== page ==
References of "Jacob, E"
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See detailDelayed reepithelialization and scarring deregulation following drug-induced toxic epidermal necrolysis.
Paquet, Philippe ULg; Jacob, E.; Quatresooz, Pascale ULg et al

in Burns (2007), 33(1), 100-4

A 51-year-old Caucasian woman developed severe drug-induced toxic epidermal necrolysis (TEN) due to allopurinol. The withdrawal of the culprit drug was unfortunately delayed, and dramatic retardation of ... [more ▼]

A 51-year-old Caucasian woman developed severe drug-induced toxic epidermal necrolysis (TEN) due to allopurinol. The withdrawal of the culprit drug was unfortunately delayed, and dramatic retardation of reepithelialization was observed. At that stage of disease evolution, an inflammatory cell infiltrate was present in the dermis. Coverage of eroded lesions by frozen cultured keratinocyte allografts failed to hasten reepithelialization compared to ungrafted sites. This unusual protracted TEN evolution was followed by the development of extensive hypertrophic and keloid scars. Several biopsies were taken over 6 months. The histologic presentation of the grafted and ungrafted eroded scar tissues looked similar. Both the number and size of the Factor XIIIa-positive dermal dendrocytes, as well as the number of alpha-actin-positive myofibroblasts showed a marked increase between weeks 2 and 12 after grafting. They were reduced after 6 months when the scarring process was stabilized. alpha1 [IV] collagen was never expressed over the eroded scars. Similar to burn patients, delayed reepithelialization might be a risk factor for abnormal scarring in TEN. Cultured keratinocyte allograft apparently offered no improvement in reepithelialization and did not prevent abnormal scarring in this TEN patient. [less ▲]

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See detailSkin immunoglobulin deposition following intravenous immunoglobulin therapy in toxic epidermal necrolysis.
Paquet, Philippe ULg; Kaveri, S.; Jacob, E. et al

in Experimental Dermatology (2006), 15(5), 381-6

Human intravenous immunoglobulins (IVIg) which contain anti-CD95 antibodies have been proposed to treat toxic epidermal necrolysis (TEN). Presently, there is no evidence that IVIg reach the keratinocytes ... [more ▼]

Human intravenous immunoglobulins (IVIg) which contain anti-CD95 antibodies have been proposed to treat toxic epidermal necrolysis (TEN). Presently, there is no evidence that IVIg reach the keratinocytes in TEN patients. The aim of this study was to assess the Ig distribution in the serum, blister fluid and skin of six consecutive TEN patients treated with IVIg (1 g/kg/day) for 3 days. They were compared with five TEN patients who only received supportive therapy. In all patients, IgA, IgM and IgG concentrations were measured in the serum and blister fluid using an immuno-nephelometric method. Immunohistochemistry was performed on skin biopsies taken from both TEN clinically involved and uninvolved skin to search for IgG deposits. On admission, the IgG concentrations were significantly higher in both TEN serum and TEN blister fluid compared with their respective IgA and IgM contents. The IgG, IgA and IgM concentrations in blister fluid were significantly lower than their respective serum concentrations. The serum and blister fluid IgG concentrations, but not that of IgA and IgM, were markedly increased at the completion of the IVIg treatment. By contrast, they remained unchanged in the TEN patients that were untreated with IVIg. In the IVIg-treated patients, the IgG intraepidermal deposits raised markedly in both TEN-involved and uninvolved skin. This was not the case in patients who did not receive IVIg. These results suggest that IVIg perfusions brought a prominent increase in IgG concentration in the serum, blister fluid and epidermis of both TEN-involved and clinically uninvolved skin. The presence of potentially protective IgG in TEN epidermis following IVIg treatment could help limiting the disease progression. [less ▲]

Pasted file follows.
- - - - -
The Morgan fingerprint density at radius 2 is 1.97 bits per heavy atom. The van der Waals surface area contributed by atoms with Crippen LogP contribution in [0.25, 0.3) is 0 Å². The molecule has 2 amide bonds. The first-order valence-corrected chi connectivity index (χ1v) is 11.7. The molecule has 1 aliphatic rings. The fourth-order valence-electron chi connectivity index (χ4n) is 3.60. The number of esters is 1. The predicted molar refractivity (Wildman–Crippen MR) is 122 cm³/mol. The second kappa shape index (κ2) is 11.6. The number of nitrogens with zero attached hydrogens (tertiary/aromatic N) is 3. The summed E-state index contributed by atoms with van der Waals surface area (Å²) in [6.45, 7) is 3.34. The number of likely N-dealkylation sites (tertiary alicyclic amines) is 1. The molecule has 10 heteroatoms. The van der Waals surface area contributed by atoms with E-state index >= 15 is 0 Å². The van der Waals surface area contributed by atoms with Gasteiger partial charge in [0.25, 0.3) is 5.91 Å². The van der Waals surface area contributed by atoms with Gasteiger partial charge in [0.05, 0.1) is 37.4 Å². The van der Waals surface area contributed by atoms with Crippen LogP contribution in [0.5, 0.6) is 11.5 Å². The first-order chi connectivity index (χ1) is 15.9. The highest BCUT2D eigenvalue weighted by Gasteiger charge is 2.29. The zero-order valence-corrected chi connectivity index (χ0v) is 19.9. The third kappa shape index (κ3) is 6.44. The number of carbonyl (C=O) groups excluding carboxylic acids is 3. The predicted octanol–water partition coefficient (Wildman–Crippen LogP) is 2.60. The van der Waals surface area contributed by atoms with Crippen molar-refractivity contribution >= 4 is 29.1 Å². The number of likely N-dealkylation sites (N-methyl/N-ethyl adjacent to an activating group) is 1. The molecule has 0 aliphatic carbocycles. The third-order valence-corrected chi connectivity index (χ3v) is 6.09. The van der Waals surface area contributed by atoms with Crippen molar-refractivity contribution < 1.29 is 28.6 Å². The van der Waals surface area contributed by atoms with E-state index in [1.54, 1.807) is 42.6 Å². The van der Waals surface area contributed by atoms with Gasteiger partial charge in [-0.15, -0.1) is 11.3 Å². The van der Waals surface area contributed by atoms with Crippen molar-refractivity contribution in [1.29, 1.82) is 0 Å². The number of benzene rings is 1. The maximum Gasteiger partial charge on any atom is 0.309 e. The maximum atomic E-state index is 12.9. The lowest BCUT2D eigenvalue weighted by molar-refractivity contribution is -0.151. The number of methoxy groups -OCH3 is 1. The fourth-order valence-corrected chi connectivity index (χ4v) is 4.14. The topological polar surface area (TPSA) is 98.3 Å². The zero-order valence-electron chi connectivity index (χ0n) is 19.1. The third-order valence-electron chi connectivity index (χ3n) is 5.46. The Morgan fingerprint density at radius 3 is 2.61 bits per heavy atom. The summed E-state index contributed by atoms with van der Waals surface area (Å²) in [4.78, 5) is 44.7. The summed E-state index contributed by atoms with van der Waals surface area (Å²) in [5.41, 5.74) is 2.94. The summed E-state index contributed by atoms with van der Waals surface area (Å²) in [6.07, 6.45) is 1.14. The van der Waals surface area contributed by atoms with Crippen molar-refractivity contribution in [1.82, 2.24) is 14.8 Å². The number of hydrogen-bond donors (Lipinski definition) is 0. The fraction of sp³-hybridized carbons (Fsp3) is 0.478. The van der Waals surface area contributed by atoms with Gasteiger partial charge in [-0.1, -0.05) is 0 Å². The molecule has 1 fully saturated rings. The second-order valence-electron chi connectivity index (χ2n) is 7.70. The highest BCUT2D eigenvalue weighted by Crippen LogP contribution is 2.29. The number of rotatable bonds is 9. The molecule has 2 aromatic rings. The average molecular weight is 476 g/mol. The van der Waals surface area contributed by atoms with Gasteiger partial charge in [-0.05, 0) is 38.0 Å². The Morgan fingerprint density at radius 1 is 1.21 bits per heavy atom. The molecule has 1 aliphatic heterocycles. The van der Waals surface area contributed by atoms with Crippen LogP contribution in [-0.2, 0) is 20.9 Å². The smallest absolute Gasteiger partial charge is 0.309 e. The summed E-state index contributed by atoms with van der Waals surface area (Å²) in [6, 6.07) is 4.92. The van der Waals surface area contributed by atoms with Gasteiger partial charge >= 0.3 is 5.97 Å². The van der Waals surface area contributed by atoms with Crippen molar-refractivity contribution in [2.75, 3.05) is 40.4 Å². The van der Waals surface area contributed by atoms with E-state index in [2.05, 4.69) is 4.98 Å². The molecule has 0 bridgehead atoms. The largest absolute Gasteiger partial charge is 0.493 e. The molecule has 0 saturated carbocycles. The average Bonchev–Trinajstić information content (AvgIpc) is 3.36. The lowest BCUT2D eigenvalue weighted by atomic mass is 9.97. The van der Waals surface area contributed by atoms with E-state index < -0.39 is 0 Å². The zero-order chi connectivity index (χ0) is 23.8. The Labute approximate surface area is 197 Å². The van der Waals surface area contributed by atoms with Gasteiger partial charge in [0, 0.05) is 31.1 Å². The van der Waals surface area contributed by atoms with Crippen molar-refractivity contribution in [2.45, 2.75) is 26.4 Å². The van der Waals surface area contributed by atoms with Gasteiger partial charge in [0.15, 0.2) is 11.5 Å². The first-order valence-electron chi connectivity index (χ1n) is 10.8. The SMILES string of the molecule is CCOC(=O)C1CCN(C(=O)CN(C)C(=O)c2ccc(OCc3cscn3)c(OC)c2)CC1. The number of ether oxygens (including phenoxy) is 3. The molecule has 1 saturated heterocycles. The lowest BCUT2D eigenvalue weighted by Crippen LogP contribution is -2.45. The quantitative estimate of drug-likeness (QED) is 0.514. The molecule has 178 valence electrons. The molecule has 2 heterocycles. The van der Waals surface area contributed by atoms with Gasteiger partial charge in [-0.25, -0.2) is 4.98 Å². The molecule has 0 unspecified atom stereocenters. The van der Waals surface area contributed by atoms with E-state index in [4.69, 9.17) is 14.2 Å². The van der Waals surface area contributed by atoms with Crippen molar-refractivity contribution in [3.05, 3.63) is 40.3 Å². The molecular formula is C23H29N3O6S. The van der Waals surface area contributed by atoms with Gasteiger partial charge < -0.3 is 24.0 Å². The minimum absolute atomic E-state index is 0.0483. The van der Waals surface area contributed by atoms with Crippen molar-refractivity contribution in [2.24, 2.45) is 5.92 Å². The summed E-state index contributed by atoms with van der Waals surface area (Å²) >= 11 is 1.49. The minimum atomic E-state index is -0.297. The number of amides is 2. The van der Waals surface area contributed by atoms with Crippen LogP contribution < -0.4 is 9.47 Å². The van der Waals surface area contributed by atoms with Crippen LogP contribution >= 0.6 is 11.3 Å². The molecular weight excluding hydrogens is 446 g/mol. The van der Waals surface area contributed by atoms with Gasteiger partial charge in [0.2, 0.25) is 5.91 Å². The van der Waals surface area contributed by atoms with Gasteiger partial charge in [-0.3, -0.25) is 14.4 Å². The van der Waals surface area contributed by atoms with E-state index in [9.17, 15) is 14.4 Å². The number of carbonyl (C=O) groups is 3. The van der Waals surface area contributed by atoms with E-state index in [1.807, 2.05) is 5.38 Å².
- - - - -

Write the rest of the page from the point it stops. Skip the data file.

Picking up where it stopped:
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See detailCystic lesion of the parotid following drug-induced toxic epidermal necrolysis (Lyell's syndrome).
Paquet, Philippe ULg; Jacob, E.; Pierard, Gérald ULg

in Journal of Oral Pathology & Medicine (2005), 34(6), 380-2

A 32-year-old woman developed a unilateral cyst of the duct of parotid gland 4 months after severe oral involvement of drug-induced toxic epidermal necrolysis (TEN). The pathomechanism leading to the TEN ... [more ▼]

A 32-year-old woman developed a unilateral cyst of the duct of parotid gland 4 months after severe oral involvement of drug-induced toxic epidermal necrolysis (TEN). The pathomechanism leading to the TEN epidermal destruction had presumably involved the salivary epithelium as well, leading to the development of the cystic lesion. The patient had low serum lipase levels, but high serum amylase levels at the time of TEN. These serological markers could represent a clue for the risk of developing cystic lesions of the large salivary glands following TEN. [less ▲]

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See detailLes toxidermies paroxystiques graves.
Paquet, Philippe ULg; Flagothier, Caroline ULg; Pierard, Claudine ULg et al

in Revue Médicale de Liège (2004), 59(5), 286-92

Some drug reactions showing cutaneous expression exhibit a paroxysmal course. These diseases encompass the toxic epidermal necrolysis, the drug hypersensitivity syndrome, and the acute generalized ... [more ▼]

Some drug reactions showing cutaneous expression exhibit a paroxysmal course. These diseases encompass the toxic epidermal necrolysis, the drug hypersensitivity syndrome, and the acute generalized exanthematic pustulosis. These syndromes are associated with dismal outcome. They represent medical emergencies needing hospitalization in specialized care units. [less ▲]

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